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#Researchforimpact: Counting the cost to the SA economy of the “lost decade"
Author: Division for Research Development
Published: 17/10/2019

​​In marking the 10th anniversary of the largest financial crisis since the Great Depression, this research, published by the Bureau for Economic Research (BER), looked back at the performance of the South African economy between 2010 and 2017.

Since the financial crisis, domestic economic growth has underperformed relative to both South Africa's emerging market peers and average global growth. Since 2014, domestic growth has also come in lower than the average for advanced economies. The reasons for the malaise have been well documented, with the lacklustre performance of the SA economy post-crisis ascribed to both global and domestic factors.

The research suggests that domestic factors, rather than global factors, explain the lion's share of the underperformance. These domestic factors include falling confidence, widespread policy uncertainty, mismanagement of state resources, and various other structural constraints which conspired to weigh on domestic economic activity. This is borne out by the fact that domestic growth tracked the global average quite closely pre- 2008, but began diverging notably in 2010.

The research attempts to quantify the cost of these “lost years" in terms of the size of the economy, employment growth and tax revenue. Based on relatively simple assumptions, it is determined that the domestic economy could have been up to 30% larger than was the case in 2017. Under the assumption that the domestic growth trajectory matched that of our emerging market peers, the economy could have been around 30% (or close to R1 trillion) larger. Under the more realistic assumption that we tracked average global growth post-crisis, the domestic economy would have been 15%, or R500 billion, larger in 2017.

The underperformance of the SA economy between 2010 and 2017 also had a significant negative effect on its ability to create meaningful employment opportunities. In fact, under different sets of assumptions, we could have had between 500 000 and 2,5 million more job opportunities over the 8-year period, with the unemployment rate dropping as low as 15% in 2017 under the most optimistic scenario.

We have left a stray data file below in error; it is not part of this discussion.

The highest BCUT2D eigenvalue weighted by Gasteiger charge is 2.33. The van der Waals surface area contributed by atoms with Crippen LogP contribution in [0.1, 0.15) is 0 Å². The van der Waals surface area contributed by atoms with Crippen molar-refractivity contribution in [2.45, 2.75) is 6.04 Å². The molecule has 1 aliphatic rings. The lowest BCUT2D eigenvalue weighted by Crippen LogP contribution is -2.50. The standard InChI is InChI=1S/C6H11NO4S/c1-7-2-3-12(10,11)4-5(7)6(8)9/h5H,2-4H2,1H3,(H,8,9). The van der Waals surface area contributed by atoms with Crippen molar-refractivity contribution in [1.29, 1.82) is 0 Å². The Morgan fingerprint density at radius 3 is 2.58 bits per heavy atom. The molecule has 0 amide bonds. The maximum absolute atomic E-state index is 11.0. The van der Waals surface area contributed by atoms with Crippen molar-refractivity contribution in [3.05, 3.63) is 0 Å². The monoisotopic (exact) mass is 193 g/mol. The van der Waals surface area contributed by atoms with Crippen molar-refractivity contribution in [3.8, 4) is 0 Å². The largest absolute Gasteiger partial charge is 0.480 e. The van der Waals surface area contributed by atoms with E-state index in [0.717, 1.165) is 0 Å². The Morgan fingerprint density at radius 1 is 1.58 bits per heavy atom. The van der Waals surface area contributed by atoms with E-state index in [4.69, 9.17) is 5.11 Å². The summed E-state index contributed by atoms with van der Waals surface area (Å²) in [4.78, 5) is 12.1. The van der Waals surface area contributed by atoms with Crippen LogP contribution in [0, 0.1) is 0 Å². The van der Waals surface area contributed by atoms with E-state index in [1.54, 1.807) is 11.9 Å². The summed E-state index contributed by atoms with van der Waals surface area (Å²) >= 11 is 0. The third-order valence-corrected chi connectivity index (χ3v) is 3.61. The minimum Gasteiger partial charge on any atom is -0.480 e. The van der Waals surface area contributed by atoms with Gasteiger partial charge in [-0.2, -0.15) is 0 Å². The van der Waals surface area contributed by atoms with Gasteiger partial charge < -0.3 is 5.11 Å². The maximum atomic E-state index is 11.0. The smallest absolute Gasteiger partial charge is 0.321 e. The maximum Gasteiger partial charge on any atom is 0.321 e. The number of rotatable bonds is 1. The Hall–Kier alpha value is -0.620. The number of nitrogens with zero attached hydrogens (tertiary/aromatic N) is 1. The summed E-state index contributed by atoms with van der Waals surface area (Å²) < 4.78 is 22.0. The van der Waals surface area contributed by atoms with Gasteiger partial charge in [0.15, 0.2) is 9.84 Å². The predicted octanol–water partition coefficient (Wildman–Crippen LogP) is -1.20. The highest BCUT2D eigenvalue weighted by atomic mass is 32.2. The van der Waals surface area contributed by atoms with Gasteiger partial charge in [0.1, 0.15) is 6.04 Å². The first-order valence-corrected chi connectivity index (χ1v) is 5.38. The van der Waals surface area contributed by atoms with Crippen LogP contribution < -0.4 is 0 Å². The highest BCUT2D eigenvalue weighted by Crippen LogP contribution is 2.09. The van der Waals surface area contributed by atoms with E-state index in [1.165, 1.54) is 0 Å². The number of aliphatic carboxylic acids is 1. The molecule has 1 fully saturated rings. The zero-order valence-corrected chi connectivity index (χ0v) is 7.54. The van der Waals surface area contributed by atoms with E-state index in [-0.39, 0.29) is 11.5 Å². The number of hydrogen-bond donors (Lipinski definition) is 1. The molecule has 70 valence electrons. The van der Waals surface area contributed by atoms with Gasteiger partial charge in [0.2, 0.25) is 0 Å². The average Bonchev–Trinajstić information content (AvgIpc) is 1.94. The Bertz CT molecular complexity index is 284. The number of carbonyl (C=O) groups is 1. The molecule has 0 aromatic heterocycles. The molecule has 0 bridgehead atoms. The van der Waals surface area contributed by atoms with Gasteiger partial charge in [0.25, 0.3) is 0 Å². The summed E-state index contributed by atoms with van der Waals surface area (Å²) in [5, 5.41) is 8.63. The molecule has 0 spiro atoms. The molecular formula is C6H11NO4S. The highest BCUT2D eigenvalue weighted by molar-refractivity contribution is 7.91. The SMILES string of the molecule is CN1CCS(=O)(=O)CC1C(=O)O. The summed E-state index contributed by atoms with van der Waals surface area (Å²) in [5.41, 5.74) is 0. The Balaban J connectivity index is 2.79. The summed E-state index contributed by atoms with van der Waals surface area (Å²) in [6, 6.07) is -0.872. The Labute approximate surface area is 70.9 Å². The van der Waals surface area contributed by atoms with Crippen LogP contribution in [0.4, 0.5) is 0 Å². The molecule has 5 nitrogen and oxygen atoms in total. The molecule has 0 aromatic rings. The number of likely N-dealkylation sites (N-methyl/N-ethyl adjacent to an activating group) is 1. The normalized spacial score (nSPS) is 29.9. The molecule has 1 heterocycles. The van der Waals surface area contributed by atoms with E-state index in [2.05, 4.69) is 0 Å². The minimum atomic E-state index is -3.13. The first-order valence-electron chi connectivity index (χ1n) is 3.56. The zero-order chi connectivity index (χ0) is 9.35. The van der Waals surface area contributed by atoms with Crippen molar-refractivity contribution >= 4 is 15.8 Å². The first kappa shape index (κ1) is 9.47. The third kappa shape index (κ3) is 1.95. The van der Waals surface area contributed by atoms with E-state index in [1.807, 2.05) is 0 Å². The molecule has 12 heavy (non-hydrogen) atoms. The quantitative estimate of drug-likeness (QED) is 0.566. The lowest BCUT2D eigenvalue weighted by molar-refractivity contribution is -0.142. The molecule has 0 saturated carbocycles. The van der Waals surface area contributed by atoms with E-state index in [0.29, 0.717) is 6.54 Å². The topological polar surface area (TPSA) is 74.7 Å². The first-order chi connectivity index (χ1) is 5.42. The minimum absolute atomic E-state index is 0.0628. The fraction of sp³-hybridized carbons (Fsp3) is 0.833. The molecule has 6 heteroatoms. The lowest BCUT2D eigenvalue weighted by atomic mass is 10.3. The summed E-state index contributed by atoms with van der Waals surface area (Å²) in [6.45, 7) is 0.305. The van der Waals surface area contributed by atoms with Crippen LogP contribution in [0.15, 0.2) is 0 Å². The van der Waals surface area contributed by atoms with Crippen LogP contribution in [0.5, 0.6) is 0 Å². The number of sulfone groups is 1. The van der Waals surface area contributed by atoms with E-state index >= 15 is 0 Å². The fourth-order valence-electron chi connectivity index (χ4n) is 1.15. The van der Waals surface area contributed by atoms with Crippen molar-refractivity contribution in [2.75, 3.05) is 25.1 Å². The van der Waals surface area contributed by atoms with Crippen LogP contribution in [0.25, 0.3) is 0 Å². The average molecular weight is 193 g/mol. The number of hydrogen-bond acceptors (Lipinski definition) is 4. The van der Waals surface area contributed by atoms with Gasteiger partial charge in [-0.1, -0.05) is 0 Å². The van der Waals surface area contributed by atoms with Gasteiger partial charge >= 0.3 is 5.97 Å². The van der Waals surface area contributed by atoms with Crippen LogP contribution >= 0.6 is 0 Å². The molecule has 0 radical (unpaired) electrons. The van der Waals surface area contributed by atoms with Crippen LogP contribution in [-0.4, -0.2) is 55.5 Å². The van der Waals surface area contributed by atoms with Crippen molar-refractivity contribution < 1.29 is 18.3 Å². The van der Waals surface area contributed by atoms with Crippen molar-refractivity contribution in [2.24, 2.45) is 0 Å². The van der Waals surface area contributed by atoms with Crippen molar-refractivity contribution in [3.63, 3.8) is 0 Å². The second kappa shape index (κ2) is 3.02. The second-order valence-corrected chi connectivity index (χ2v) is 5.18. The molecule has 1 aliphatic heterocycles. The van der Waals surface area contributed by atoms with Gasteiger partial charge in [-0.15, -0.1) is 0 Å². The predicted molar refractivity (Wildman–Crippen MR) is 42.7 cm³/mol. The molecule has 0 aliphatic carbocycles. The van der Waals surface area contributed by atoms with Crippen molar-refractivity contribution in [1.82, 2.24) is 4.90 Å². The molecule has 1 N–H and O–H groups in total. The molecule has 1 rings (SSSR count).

Another direct consequence of the weak post-crisis performance of the economy can be seen in the deterioration of the government's financial position. Persistent tax revenue shortfalls over this period, which can be partially linked to the weak state of the SA economy, contributed to the deterioration in government finances and escalating government debt levels.

Under a post-crisis growth trajectory that closely matches that of our peers, combined with a sustained improvement in collection efficiency, total tax receipts over the eight years would probably have been higher by between R500 billion and R1 trillion.

While these results are based on a range of relatively simple assumptions, these simple “back-of-the-envelope" calculations do provide some insight into the cost of the stagnation in the economy between 2010 and 2017. It will take several years to undo the damage done over the post-crisis period through domestic policy missteps and mismanagement of public resources. The new administration under President Cyril Ramaphosa needs to urgently implement clear and well-articulated policy to boost private economic activity. Only then can SA start along the path to recovery.

*The article appears in the latest edition of the Stellenbosch University Research Publication. Click here to read more. ​